by Rabbi Irina Gritsevskaya –
January 27th marked the 75th anniversary of the liberation of Auschwitz, and the International Holocaust Remembrance Day. In Israel we observe Yom Hashoah, Holocaust Remembrance Day, according to the Jewish calendar, on the 27th of Nisan, a week after Pesach and eight days before Israel Independence Day. In some ways choosing the 27th of Nisan as a date is arbitrary. But it is also a political or historical statement in choosing a date that is so close to Israeli Independence Day. It supports the argument that Israel wouldn’t exist without the Holocaust and that this tragedy can never happen again while we have our own country.
In Israel on January 27th we saw a parade of the world leaders attending commemoration events. Each leader came with his/her own story and urgent questions. We are witnesses to a bevy of narratives around WWII: were Soviets responsible for the beginning of the war? Who won the war? Who liberated Europe? Were Poles and/or Ukrainians mostly collaborators, or victims? These questions are not rhetorical; they cause real pain and a highly emotional reaction.
On the same day, as world leaders convened in Jerusalem, educators and lay leaders of the Masoret community in Kiev met Vasyl Nazarenko, one of the Righteous among the Nations, to hear his story and to tell him #WEREMEMBER. Vasyl Nazarenko was born in 1931. During WWII he lived with his parents and his two older sisters in the village Voitovtsi, not far from Vinnitsa. The family was hiding Anyuta, the only Jewish woman in this small village, in their house. Once the kids heard Anyuta was crying at night. Anyuta told the kids that her daughter Betya was taken to a ghetto in Nemirov and she was worried about her health and safety. The kids traveled eighteen kilometers on foot to the ghetto and found Betya doing road construction work together with other Jews. Vasilii’s sisters managed to convince the Ukrainians guards to release Betya. The family hid Anyuta and Betya for the duration of the whole war. When Nazis started to enter houses searching for Jews and partisans, Anyuta and Betya hid outside in a haystack and the kids brought them food and water every few days. Eventually, Anyuta and Betya returned to Nazarenko’s house and stayed there until the end of the occupation. In 1995 Vasyl, his parents and his two sisters were recognized as Righteous among the Nations by Yad Vashem.
Anyuta and Betya were saved, but 35,000 Jews of Vinnitsa, one of the key cities of Podolia, a Jewish area full of Jewish history and Hasidic stories, were less fortunate. Among those 35,000 Jews killed were my great-grandmother, Rosa, my great-grandfather Yakov, and their 10-year-old son, Israel.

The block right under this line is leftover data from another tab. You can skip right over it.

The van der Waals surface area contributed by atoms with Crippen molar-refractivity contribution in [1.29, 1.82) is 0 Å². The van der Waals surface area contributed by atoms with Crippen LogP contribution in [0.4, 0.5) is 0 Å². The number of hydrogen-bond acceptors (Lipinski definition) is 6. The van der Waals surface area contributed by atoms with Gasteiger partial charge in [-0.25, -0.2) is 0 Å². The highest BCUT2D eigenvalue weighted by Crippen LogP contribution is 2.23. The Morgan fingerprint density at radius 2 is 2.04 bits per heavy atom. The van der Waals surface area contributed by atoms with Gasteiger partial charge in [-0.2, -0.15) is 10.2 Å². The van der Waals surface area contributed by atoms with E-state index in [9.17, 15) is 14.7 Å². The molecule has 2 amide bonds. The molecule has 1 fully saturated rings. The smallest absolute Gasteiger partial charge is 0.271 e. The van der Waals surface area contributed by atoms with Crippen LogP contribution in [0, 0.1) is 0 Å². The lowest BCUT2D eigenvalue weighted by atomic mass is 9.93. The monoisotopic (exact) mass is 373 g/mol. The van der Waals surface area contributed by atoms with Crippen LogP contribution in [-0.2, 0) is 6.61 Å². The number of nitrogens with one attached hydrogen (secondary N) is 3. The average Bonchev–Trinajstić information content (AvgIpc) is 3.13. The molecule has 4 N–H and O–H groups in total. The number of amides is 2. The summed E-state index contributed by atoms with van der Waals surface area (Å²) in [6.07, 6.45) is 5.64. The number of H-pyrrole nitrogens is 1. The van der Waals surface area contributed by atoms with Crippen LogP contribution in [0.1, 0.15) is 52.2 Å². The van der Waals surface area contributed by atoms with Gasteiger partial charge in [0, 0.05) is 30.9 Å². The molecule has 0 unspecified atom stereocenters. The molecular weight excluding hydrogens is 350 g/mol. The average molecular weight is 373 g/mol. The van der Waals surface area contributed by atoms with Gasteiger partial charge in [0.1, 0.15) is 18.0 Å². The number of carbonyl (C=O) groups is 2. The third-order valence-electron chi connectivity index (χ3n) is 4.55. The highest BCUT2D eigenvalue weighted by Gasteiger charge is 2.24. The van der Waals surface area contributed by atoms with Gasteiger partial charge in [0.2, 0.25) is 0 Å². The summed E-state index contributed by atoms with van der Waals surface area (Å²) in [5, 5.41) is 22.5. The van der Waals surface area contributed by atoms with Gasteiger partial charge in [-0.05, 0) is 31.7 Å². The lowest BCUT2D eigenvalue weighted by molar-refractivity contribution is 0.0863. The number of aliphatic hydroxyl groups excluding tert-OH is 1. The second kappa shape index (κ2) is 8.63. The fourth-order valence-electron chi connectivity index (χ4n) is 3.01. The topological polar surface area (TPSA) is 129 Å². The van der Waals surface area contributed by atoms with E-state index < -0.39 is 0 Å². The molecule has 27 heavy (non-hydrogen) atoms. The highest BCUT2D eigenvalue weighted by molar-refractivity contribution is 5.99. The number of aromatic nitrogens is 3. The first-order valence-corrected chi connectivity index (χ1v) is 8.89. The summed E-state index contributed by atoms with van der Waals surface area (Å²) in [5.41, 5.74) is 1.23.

My paternal grandmother survived the war in Leningrad, a city that was besieged from September 8th, 1941 till January 27th, 1944. The Siege trapped the city’s residents in their hometown with barely any food stocks, hardly any heat, and very limited water supply. Over a million people died. The lifting of the Siege of Leningrad was also commemorated in Jerusalem on January 27th, 2020. Russia’s President Vladimir Putin, whose older brother died in the besieged city as a child, dedicated a monument in Jerusalem in memory of the Siege’s victims.
Our personal stories and national history are intertwined. Personal stories are sometimes borrowed to serve someone’s truth, someone’s statement. Politics intersect with history and sometimes also with our personal memories. That is why it is so important to listen to first-person accounts, to ask our own vital questions and to build our consciousness as people. And in the words of Torah:
Remember the days of old; consider the years long past. Ask your father, and he will tell you, your elders, and they will inform you (Deut. 32:7).
זְכֹר יְמוֹת עוֹלָם בִּינוּ שְׁנוֹת דּוֹר וָדוֹר שְׁאַל אָבִיךָ וְיַגֵּדְךָ זְקֵנֶיךָ וְיֹאמְרוּ לָךְ
Thanks to the generous support of The Pincus Fund for Jewish Education, communities in Ukraine are afforded the opportunity to learn online and in person with a great group of Jewish educators. They search for their own identity, deepen their knowledge of Jewish history and are able to pass this knowledge on to others. During the past academic year, The Pincus Fund partnered with The Schechter Institutes in creating a program of distance-learning courses. During my recent visits to Ukraine I was amazed to see teachers implementing their newfound knowledge. Learning about Jewish liturgy allowed the prayer of Kol Nidre be heard in Chernovtsi for the first time in our community. Educators from Kiev, Kharkov, Odessa and Berdichev benefitted from classes in biblical history, biblical literature, Hebrew and Jewish prayer. I am looking forward to much more new learning, and to deeper exploration of Judaism together with our program participants.
The writer is a graduate of the Hebrew University in Jerusalem and of the Schechter Rabbinical Seminary. She works at the Schechter Institute directing Midreshet Schechter, a program offering bet midrash study to the general public in Israel and Midreshet Yerushalayim, a network of Jewish educational programs, camps and communities in Ukraine.
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